Newsletters • People & Partners • Learning from the Land • Chinook Encounters • From Our Community
The air is cool, the nights are long, the gardens are asleep. Perhaps it is nature that inspires us to draw inward, treating January as a month for reflection and resolve. Many of us experience the new year as a time to become more fully ourselves—more committed to our heartfelt principles and healthy practices, and more fully engaged in sharing our passions, talents, and longings on behalf of what matters most to each of us.
In a changing world, how will we build and sustain resilient, equitable communities? How engaged can we be in issues that affect us and our neighbors? Together, can we counter hate with love, fear with gratitude, and complacence with hope grounded in practical action?
Help us give voice to the beloved place that is Chinook—the heart of South Whidbey, of the Salish Sea, and of Cascadia. Our experiences and our voices are no less a part of this place than the robins’ and the tree frogs’. Share your stories and help this place be heard!
The Whidbey Institute seeks accounts of your personal encounters with, or at, Chinook—from a meeting with a plant or animal, to a meeting with a friend or a memory, to a meeting with some undiscovered truth or hidden part of yourself. Submissions of prose, poetry, visual art, videography, music, and photography will be gratefully accepted. Read More →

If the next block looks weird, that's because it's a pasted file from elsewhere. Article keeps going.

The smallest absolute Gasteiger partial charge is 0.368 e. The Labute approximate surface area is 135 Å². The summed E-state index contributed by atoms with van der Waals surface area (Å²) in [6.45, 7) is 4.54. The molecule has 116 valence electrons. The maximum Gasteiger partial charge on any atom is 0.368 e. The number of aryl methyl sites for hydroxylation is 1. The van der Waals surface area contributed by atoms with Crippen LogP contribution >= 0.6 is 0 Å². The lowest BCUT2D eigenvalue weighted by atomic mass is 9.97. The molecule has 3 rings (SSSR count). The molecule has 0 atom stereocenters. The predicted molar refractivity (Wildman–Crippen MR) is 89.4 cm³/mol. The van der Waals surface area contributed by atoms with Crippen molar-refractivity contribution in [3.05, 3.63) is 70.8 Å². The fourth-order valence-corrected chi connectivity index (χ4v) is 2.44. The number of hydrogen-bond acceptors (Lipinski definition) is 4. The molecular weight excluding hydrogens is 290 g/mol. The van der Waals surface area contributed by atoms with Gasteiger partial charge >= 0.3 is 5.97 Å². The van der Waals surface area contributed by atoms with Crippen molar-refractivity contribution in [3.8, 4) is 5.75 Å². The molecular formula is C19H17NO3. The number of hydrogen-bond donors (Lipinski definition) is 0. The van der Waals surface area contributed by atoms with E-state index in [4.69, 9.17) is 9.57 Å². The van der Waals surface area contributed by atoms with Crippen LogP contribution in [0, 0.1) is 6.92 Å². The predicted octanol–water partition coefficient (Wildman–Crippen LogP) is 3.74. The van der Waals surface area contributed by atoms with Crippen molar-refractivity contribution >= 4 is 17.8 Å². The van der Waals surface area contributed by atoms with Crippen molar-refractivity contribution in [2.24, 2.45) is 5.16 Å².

You showed us BIG love during Seattle Foundation’s GiveBIG on Wednesday. Our community of 225 donors, including 61 new donors, gave $50,048. Combined with $40,000 from two matching grant donors, we are looking at a record-breaking $90,048! This is an essential step for our WI2020 capacity-building campaign as we raise $4.5 million over four years to better serve a growing community.
We especially enjoyed the loving words we received from donors throughout the day. Here are just a few comments that touched our hearts:
“My time at the Whidbey Institute enriched my life beyond explanation. The people and the land combined to enlighten both my mind and soul and I am eternally grateful.”
“There is an abundance of need for us to come together for collaborative inquiry in these turbulent times. The enlivening and contemplative space for learning and connection to earth and others at the Whidbey Institute gives me hope.”
“There is a saying, ‘You can’t choose your family,’ but I was raised to know this is not true. The folks at Whidbey Institute are my neighbors, my friends, my family, and my spiritual home.”
Posted May 12, 2017.
The Landscape and Facilities Assistant will fill a 10-hour per week position (now through November) and will be responsible for assisting with land and facilities needs at the Whidbey Institute, a 501(c)(3) educational nonprofit with 3.5 miles of public trails on 100+ acres, event facilities, and several landscaped and gardened acres.
Work may include weeding, weed whacking, mowing, trail work, landscape gardening, use of chainsaw, splitting wood, basic facilities and road maintenance, construction assistance, garden assistance, event setup, and general on-site assistance.
A consistent schedule is preferred with some flexibility if need arises on other days. Experience working with landscapes, gardens, and basic construction as well as with hand and power tools is preferred, but work ethic and a learning mindset are the priorities.
Floyd|Snider recently held a company retreat at the Whidbey Institute, which included a service component with our staff on the land. From the Whidbey Institute staff perspective, the day was an incredible example of volunteerism done well.